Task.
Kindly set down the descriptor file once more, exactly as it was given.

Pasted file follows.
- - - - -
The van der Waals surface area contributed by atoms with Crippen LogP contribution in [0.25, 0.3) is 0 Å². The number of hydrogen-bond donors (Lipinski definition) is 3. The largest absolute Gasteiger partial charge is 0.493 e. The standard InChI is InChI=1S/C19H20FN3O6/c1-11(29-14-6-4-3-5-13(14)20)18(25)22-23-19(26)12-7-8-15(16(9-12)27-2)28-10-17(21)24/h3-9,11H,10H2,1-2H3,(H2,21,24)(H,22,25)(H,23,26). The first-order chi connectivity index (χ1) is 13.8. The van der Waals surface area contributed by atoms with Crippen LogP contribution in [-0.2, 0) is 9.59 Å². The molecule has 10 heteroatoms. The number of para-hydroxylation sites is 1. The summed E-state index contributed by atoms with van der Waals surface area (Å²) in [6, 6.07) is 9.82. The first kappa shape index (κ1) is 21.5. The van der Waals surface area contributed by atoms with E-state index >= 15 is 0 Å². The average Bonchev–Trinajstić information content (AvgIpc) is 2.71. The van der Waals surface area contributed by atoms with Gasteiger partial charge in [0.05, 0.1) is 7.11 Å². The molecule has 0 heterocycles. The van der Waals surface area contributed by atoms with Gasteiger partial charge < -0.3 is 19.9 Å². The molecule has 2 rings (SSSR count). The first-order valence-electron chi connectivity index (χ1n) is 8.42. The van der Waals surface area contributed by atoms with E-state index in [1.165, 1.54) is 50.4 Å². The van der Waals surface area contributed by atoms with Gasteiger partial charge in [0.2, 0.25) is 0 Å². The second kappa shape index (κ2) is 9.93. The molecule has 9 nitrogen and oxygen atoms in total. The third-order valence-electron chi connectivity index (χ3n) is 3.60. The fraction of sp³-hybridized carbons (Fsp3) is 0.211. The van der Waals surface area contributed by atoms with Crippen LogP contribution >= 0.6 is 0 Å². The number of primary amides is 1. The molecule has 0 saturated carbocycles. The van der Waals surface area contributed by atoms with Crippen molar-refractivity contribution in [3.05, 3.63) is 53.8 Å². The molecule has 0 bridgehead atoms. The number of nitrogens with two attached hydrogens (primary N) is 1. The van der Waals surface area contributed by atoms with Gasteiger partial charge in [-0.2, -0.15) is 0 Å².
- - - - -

The van der Waals surface area contributed by atoms with Crippen LogP contribution in [0.25, 0.3) is 0 Å². The number of hydrogen-bond donors (Lipinski definition) is 3. The largest absolute Gasteiger partial charge is 0.493 e. The standard InChI is InChI=1S/C19H20FN3O6/c1-11(29-14-6-4-3-5-13(14)20)18(25)22-23-19(26)12-7-8-15(16(9-12)27-2)28-10-17(21)24/h3-9,11H,10H2,1-2H3,(H2,21,24)(H,22,25)(H,23,26). The first-order chi connectivity index (χ1) is 13.8. The van der Waals surface area contributed by atoms with Crippen LogP contribution in [-0.2, 0) is 9.59 Å². The molecule has 10 heteroatoms. The number of para-hydroxylation sites is 1. The summed E-state index contributed by atoms with van der Waals surface area (Å²) in [6, 6.07) is 9.82. The first kappa shape index (κ1) is 21.5. The van der Waals surface area contributed by atoms with E-state index >= 15 is 0 Å². The average Bonchev–Trinajstić information content (AvgIpc) is 2.71. The van der Waals surface area contributed by atoms with Gasteiger partial charge in [0.05, 0.1) is 7.11 Å². The molecule has 0 heterocycles. The van der Waals surface area contributed by atoms with Gasteiger partial charge < -0.3 is 19.9 Å². The molecule has 2 rings (SSSR count). The first-order valence-electron chi connectivity index (χ1n) is 8.42. The van der Waals surface area contributed by atoms with E-state index in [1.165, 1.54) is 50.4 Å². The van der Waals surface area contributed by atoms with Gasteiger partial charge in [0.2, 0.25) is 0 Å². The second kappa shape index (κ2) is 9.93. The molecule has 9 nitrogen and oxygen atoms in total. The third-order valence-electron chi connectivity index (χ3n) is 3.60. The fraction of sp³-hybridized carbons (Fsp3) is 0.211. The van der Waals surface area contributed by atoms with Crippen LogP contribution >= 0.6 is 0 Å². The number of primary amides is 1. The molecule has 0 saturated carbocycles. The van der Waals surface area contributed by atoms with Crippen molar-refractivity contribution in [3.05, 3.63) is 53.8 Å². The molecule has 0 bridgehead atoms. The number of nitrogens with two attached hydrogens (primary N) is 1. The van der Waals surface area contributed by atoms with Gasteiger partial charge in [-0.2, -0.15) is 0 Å².